The three other American service members who were wounded in Tuesday's attack, one critically, are in stable condition after being evacuated to Forward Operating Base Salerno in nearby Khost province.
All three soldiers were members of 1st Battalion, 506th Infantry Regiment and had been in country since May.
The recent uptick in violence underscores the fierce fighting between U.S. and Afghan forces against Taliban and Pakistani-based insurgent groups in eastern Afghanistan.
Paktia, Khost and other volatile provinces in eastern Afghanistan that line the country's border with Pakistan were the last areas to be handed over from U.S. forces to Afghan National Security Forces (ANSF).
Afghan military and police commanders officially took the reins of the country's security operations from U.S. and coalition leaders in June.
These areas are also the primary focus for U.S. and allied commanders in Afghanistan for this year's fighting season, which will likely be the last for coalition forces in country.
The lull in violence in this year's fighting season that U.S. and Afghan leaders expected to accompany the Muslim holy month of Ramadan has yet to take effect in the eastern part of the country.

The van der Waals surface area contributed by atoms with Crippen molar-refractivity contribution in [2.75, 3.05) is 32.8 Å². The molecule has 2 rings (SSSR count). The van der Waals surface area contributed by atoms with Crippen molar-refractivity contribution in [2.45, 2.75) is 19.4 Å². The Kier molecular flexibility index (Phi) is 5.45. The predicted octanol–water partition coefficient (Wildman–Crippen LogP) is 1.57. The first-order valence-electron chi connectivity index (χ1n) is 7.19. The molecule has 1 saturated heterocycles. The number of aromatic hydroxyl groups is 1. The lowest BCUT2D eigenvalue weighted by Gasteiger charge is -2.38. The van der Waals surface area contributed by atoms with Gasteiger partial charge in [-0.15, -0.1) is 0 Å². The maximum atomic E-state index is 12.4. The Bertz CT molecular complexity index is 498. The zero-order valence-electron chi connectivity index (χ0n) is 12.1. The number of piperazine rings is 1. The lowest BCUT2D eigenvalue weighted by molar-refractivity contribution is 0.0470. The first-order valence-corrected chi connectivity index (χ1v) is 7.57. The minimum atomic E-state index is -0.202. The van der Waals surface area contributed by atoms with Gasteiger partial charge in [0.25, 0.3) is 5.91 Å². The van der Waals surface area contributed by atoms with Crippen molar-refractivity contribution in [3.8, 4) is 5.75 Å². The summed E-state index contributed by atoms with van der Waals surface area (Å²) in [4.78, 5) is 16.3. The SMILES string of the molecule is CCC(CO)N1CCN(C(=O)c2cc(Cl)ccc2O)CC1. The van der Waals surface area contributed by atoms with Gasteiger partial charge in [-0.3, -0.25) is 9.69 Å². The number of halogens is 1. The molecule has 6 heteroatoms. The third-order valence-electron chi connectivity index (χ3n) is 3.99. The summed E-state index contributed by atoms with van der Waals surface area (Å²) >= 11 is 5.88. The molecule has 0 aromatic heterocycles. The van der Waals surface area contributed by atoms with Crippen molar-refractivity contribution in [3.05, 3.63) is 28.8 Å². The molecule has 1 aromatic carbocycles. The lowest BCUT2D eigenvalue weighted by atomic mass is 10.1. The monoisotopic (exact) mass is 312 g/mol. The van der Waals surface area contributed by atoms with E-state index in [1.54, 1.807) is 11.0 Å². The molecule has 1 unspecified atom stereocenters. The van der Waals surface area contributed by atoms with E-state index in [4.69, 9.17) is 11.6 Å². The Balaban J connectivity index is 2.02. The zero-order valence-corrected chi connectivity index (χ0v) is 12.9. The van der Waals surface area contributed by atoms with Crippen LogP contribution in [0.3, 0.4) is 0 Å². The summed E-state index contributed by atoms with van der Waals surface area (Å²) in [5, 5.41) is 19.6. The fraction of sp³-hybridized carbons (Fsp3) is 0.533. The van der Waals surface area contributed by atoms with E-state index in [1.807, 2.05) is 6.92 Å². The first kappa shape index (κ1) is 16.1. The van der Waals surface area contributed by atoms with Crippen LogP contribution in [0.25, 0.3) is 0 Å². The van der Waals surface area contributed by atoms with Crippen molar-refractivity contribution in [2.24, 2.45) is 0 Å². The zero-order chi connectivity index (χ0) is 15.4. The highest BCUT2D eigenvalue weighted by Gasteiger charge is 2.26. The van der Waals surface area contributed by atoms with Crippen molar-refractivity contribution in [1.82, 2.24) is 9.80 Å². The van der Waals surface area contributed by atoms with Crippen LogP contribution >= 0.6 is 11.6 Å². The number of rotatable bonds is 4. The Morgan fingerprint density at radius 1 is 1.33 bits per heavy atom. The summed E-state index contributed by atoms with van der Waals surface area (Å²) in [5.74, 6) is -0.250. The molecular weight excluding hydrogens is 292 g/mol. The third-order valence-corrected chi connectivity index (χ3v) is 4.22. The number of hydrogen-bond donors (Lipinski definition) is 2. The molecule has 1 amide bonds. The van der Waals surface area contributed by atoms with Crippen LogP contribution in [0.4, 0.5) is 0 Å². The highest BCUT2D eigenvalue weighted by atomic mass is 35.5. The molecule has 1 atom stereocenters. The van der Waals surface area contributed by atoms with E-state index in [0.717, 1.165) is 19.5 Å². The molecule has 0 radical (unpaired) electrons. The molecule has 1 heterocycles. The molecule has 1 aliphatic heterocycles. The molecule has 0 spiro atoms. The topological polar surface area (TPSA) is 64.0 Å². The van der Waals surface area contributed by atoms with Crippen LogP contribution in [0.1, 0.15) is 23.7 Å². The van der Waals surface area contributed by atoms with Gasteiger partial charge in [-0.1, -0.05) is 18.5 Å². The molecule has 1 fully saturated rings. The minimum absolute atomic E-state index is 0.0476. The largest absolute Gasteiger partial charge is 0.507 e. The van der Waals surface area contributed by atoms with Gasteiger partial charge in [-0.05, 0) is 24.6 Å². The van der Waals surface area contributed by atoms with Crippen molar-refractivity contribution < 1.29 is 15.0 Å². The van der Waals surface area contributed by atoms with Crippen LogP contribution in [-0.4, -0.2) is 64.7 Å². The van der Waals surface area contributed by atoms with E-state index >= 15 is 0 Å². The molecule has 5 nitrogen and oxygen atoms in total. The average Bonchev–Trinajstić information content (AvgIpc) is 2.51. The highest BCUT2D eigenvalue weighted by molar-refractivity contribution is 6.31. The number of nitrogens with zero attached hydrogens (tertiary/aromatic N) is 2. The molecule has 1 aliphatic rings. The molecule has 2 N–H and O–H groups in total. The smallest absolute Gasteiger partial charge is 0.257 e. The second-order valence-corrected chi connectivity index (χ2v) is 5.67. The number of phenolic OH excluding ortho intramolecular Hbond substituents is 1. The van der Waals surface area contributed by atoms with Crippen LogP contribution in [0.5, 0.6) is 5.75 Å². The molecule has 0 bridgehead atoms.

Attacks against U.S. and Afghan forces continue within the so-called Pashtun heartland of the Taliban insurgency, which runs from the eastern border provinces of Afghanistan into the southwest part of the country.
U.S. troops with the 1st-506th and their ANSF counterparts stationed at various combat outposts throughout Khost and Paktia have borne the brunt of those attacks.
Earlier this month, two other American soldiers with the same unit stationed at COP Chamkani were killed when a suicide bomber detonated explosives concealed within his motorcycle.
Prior to Tuesday's strike, American forces stationed at nearby COP Wilderness were hit with back to back rocket attacks, beginning on Saturday.
Local insurgents fired several 107mm rockets over the course of two days at the American outpost. No U.S. or Afghan army units stationed at the base were injured during the strikes.
The first 34,000 of the 66,000 U.S. troops in Afghanistan are slated to return home this spring.
The remaining 32,000 American forces will rotate stateside after the Afghan presidential elections in April 2014, ending the U.S. war in the country.
Washington and Kabul are negotiating terms for a possible residual force after 2014.
This story was last updated on July 18 at 5:59 a.m.